FPGAs are deployed in those applications to greater and lesser degrees. In many of those applications they are the exception rather than the rule. For consumer-scale products they are seldom cost effective as they are very expensive in comparison to ASICs once you reach a volume sufficiently large to amortize the mask costs. They are certainly used heavily in developing many of those devices, but the consumer rarely touches a device that has one in it.
 

andrewmm

Joined Feb 25, 2011
650
Don't you think that claiming that ALL military and space gear is FPGA-based and, similarly, that ALL of each of those other applications is entirely FPGA-based is going a bit overboard?

FPGAs are deployed in those applications to greater and lesser degrees. In many of those applications they are the exception rather than the rule. For consumer-scale products they are seldom cost effective as they are very expensive in comparison to ASICs once you reach a volume sufficiently large to amortize the mask costs. They are certainly used heavily in developing many of those devices, but the consumer rarely touches a device that has one in it.
Just a point, I did not say entirely.

As for a consumer rarely touches a device with FPGAs,
I personally disagree, but thats my opinion based upon what I have worked on.

The ASIC used to be a BIG product market, but IMHO, the market has changed over the last 20 years. The costs of the BIG ASICs is just so high, that few applications are around that have the volumes or life times to average out the costs.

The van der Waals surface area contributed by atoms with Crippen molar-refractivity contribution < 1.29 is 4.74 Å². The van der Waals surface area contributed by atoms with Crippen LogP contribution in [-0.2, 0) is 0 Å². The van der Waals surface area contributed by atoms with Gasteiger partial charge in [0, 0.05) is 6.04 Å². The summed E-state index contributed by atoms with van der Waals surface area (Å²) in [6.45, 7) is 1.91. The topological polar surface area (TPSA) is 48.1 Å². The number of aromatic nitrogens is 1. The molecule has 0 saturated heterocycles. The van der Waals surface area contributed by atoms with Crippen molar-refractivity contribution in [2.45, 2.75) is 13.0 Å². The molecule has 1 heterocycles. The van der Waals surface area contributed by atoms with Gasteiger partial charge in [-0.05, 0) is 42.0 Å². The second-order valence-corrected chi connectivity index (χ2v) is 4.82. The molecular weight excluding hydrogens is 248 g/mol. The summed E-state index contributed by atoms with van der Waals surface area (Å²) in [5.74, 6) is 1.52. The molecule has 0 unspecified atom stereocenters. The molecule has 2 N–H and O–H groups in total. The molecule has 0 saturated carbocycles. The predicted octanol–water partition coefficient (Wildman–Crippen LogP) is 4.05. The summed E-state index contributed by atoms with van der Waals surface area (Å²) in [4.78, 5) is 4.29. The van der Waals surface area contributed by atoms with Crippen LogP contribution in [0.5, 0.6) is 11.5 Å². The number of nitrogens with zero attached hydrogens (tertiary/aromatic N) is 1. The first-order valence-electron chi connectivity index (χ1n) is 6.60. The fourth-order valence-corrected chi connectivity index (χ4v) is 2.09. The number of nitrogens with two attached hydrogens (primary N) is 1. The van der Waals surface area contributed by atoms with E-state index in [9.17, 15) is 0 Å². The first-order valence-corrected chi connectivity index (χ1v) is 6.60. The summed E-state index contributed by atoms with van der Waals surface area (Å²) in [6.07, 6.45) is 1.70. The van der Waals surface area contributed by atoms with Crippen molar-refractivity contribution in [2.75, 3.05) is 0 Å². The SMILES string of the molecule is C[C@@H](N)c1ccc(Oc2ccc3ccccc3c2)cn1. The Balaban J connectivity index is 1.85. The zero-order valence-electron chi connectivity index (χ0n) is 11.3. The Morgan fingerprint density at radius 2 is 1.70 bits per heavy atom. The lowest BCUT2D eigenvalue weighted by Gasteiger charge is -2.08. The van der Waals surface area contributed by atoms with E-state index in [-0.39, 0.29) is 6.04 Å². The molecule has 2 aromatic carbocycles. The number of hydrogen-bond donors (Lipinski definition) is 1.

As for FPGA cost, the commercial price has nothing to do with the size of chip / amount of silicon. hence the reason its quiet possible to purchase boards with FPGAs on, that are cheaper than one can purchase the FPGA on its own.

So as for original question,
IMHO, yes FPGAs are very much in use and relevant.
 

soyez

Joined Aug 17, 2020
51
I bought a couple of books on this subject about 18 months ago, but barely spent any time. They are intriguing but I'd like hear of any actual projects people here have built that leverage and 'program' their own devices.
Another advantage of FPGAs as far as vitality effectiveness is that FPGA sheets don't need a host PC to run, since they have their own info/yield — we can set aside vitality and cash on the host. This as opposed to GPUs, which speak with a host framework utilizing PCIe or NVLink, and consequently require a host to run.
 

tlbs101

Joined Jul 23, 2020
2
We build a clone of a TTL processor design to execute some code from the 1970's. Worked like a champ. Inside there was even a duplication of the ALU originally made from 74181's. Another design was a communications microcode processor ending with message masking and matching like they do in a CAN controller. Very powerful stuff when you work with VHDL.
I'll bet your FPGA clone could operate at a much higher clock frequency, too.
 

Papabravo

Joined Feb 24, 2006
14,672
I'll bet your FPGA clone could operate at a much higher clock frequency, too.
Yes, but there were reasons not to do that to preserve the original timing relationships of various operations. If there was new code to write and run I'm sure we would have done that, but there wasn't so we didn't.